China: Museums

PUBLISHED : Sunday, 19 April, 2009, 12:00am
UPDATED : Sunday, 19 April, 2009, 12:00am

China: Museums
by Miriam Clifford, Cathy Giangrande and Antony White
Scala, HK$295

The best way to appreciate the hundreds of museums the mainland has to offer is to explore the country.

Take a dirt road in a farming village near Linzi in Shandong and you will find a museum displaying the skeletons of 600 horses buried alive with Jing Gong, ruler of the Qin dynasty, complete with chariots. Or go to the Sichuan Cuisine Museum in Pixian's Gucheng Township, where you will learn that the spicy ingredient that gives the local cooking its fiery quality is not a peppercorn but the berry of the prickly ash (hua jiao). Or check out the Nantong Kite Museum in Jiangsu, where kites unique to the region carry whistles made of the cocoons of silkworms.

Intelligently written and beautifully illustrated, China: Museums takes much of the frustration out of exploring the mainland's treasures. The recent controversy over the sale of artefacts looted from the Summer Palace during the dying days of the Qing dynasty highlights just how raw feelings about heritage run in the country.

Throughout its long history, many of the country's greatest relics have been looted by successive invaders, stolen by grave robbers, taken by explorers to foreign museums, shipped to Taiwan with the Kuomintang or destroyed by Red Guards during the Cultural Revolution. Understanding what remains, or what has been restored, is a major challenge, as is documenting the collections of recent artefacts on the burgeoning contemporary art scene.

The number of museums officially registered on the mainland went from 300 in 1990 to 2,310 last year. China: Museums looks at 218, covering those with high-end collections in the big cities, the rough-and-ready museums documenting post-1949 history and the small village exhibitions that give great insight into what has made the mainland what it is. Here we have solid takes on the country's internationally recognised museums, such as the home of the terracotta warriors in Xian, the Shanghai Museum and the Capital Museum in Beijing.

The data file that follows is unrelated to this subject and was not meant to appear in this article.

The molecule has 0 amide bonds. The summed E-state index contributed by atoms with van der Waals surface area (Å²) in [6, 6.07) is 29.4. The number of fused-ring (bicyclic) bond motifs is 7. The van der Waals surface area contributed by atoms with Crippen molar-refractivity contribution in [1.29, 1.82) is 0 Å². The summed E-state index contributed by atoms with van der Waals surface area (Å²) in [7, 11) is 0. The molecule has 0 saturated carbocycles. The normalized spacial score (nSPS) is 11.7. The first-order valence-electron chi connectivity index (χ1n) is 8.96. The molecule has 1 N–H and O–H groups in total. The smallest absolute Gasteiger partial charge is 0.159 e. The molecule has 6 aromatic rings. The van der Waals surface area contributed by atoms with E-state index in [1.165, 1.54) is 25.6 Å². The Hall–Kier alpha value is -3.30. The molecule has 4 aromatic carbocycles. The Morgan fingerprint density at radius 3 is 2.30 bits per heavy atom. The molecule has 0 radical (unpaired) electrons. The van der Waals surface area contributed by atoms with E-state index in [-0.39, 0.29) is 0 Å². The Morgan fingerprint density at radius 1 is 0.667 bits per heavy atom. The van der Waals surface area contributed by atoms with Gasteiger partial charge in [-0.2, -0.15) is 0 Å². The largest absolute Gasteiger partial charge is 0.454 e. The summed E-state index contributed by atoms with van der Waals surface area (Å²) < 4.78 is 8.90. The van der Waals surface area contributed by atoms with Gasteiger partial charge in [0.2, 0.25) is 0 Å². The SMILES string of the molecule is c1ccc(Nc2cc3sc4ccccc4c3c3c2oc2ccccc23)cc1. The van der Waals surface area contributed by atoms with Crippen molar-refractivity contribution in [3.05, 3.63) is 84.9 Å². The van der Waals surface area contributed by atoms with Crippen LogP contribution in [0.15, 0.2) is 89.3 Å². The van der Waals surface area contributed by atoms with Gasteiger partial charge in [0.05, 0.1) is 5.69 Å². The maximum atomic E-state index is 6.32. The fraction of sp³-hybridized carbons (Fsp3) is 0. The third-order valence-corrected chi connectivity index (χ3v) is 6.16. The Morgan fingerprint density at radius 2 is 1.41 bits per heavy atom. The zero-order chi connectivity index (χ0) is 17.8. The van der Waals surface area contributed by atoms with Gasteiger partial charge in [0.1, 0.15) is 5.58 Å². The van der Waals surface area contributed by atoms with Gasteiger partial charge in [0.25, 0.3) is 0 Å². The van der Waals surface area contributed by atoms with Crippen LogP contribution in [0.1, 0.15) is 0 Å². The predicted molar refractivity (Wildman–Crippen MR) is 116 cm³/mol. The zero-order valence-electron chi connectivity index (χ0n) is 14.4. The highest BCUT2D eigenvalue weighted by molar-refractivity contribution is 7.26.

But the guide is really fun when it comes to regional oddities, many of which have not been covered in this way before. The guide works for the casual traveller to the mainland, but there are also discoveries here for the seasoned resident.

So much damage was done to the mainland's heritage during the Cultural Revolution that its collectors and curators are only now slowly emerging, and many of the museums in this book remain relatively new and unsophisticated compared to those of the past.

But growing wealth and a flourishing interest in archaeology, history and culture have translated into a rapid rise in the number of museums and the breadth of their collections. The guide is intelligently laid out, with sub-sections and information boxes on historical figures or themes. The country is divided into eight sections, making an easy overview possible. China: Museums means the eunuch cemeteries of Beijing could soon figure alongside more traditional sights such as the Forbidden City on the itineraries of those keen to see still relatively obscure parts of the mainland's heritage.